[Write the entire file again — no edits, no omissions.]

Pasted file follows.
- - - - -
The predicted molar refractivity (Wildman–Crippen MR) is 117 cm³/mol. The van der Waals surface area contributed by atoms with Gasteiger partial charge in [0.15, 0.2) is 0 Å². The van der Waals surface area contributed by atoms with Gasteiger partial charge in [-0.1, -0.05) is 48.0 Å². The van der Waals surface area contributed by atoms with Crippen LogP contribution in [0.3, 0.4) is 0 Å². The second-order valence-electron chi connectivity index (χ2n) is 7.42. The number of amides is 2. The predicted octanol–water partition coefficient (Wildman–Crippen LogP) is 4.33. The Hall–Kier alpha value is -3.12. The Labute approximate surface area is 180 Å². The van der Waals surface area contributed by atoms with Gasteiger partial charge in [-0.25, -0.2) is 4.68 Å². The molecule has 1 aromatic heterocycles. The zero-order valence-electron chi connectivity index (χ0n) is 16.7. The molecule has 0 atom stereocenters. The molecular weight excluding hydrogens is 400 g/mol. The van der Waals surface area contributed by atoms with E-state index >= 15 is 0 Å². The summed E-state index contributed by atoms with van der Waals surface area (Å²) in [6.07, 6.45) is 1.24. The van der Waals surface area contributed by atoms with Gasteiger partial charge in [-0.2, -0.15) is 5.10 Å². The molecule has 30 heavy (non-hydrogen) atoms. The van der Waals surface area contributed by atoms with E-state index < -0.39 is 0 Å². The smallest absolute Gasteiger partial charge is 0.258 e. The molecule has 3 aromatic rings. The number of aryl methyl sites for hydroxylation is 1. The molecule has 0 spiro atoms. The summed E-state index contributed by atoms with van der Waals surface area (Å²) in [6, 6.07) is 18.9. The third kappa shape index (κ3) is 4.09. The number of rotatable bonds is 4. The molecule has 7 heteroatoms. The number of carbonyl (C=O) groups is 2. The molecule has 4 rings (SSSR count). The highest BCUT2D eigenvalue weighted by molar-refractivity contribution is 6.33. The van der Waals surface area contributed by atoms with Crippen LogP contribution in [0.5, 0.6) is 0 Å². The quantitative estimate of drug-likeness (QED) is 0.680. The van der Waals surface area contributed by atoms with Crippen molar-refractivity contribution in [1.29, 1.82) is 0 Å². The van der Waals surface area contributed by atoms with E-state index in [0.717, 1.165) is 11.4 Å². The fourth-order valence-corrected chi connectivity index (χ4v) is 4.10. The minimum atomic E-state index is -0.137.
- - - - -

The predicted molar refractivity (Wildman–Crippen MR) is 117 cm³/mol. The van der Waals surface area contributed by atoms with Gasteiger partial charge in [0.15, 0.2) is 0 Å². The van der Waals surface area contributed by atoms with Gasteiger partial charge in [-0.1, -0.05) is 48.0 Å². The van der Waals surface area contributed by atoms with Crippen LogP contribution in [0.3, 0.4) is 0 Å². The second-order valence-electron chi connectivity index (χ2n) is 7.42. The number of amides is 2. The predicted octanol–water partition coefficient (Wildman–Crippen LogP) is 4.33. The Hall–Kier alpha value is -3.12. The Labute approximate surface area is 180 Å². The van der Waals surface area contributed by atoms with Gasteiger partial charge in [-0.25, -0.2) is 4.68 Å². The molecule has 1 aromatic heterocycles. The zero-order valence-electron chi connectivity index (χ0n) is 16.7. The molecule has 0 atom stereocenters. The molecular weight excluding hydrogens is 400 g/mol. The van der Waals surface area contributed by atoms with E-state index >= 15 is 0 Å². The summed E-state index contributed by atoms with van der Waals surface area (Å²) in [6.07, 6.45) is 1.24. The van der Waals surface area contributed by atoms with Gasteiger partial charge in [-0.2, -0.15) is 5.10 Å². The molecule has 30 heavy (non-hydrogen) atoms. The van der Waals surface area contributed by atoms with E-state index < -0.39 is 0 Å². The smallest absolute Gasteiger partial charge is 0.258 e. The molecule has 3 aromatic rings. The number of aryl methyl sites for hydroxylation is 1. The molecule has 0 spiro atoms. The summed E-state index contributed by atoms with van der Waals surface area (Å²) in [6, 6.07) is 18.9. The third kappa shape index (κ3) is 4.09. The number of rotatable bonds is 4. The molecule has 7 heteroatoms. The number of carbonyl (C=O) groups is 2. The molecule has 4 rings (SSSR count). The highest BCUT2D eigenvalue weighted by molar-refractivity contribution is 6.33. The van der Waals surface area contributed by atoms with Crippen LogP contribution in [0.5, 0.6) is 0 Å². The quantitative estimate of drug-likeness (QED) is 0.680. The van der Waals surface area contributed by atoms with Crippen molar-refractivity contribution in [1.29, 1.82) is 0 Å². The van der Waals surface area contributed by atoms with E-state index in [0.717, 1.165) is 11.4 Å². The fourth-order valence-corrected chi connectivity index (χ4v) is 4.10. The minimum atomic E-state index is -0.137.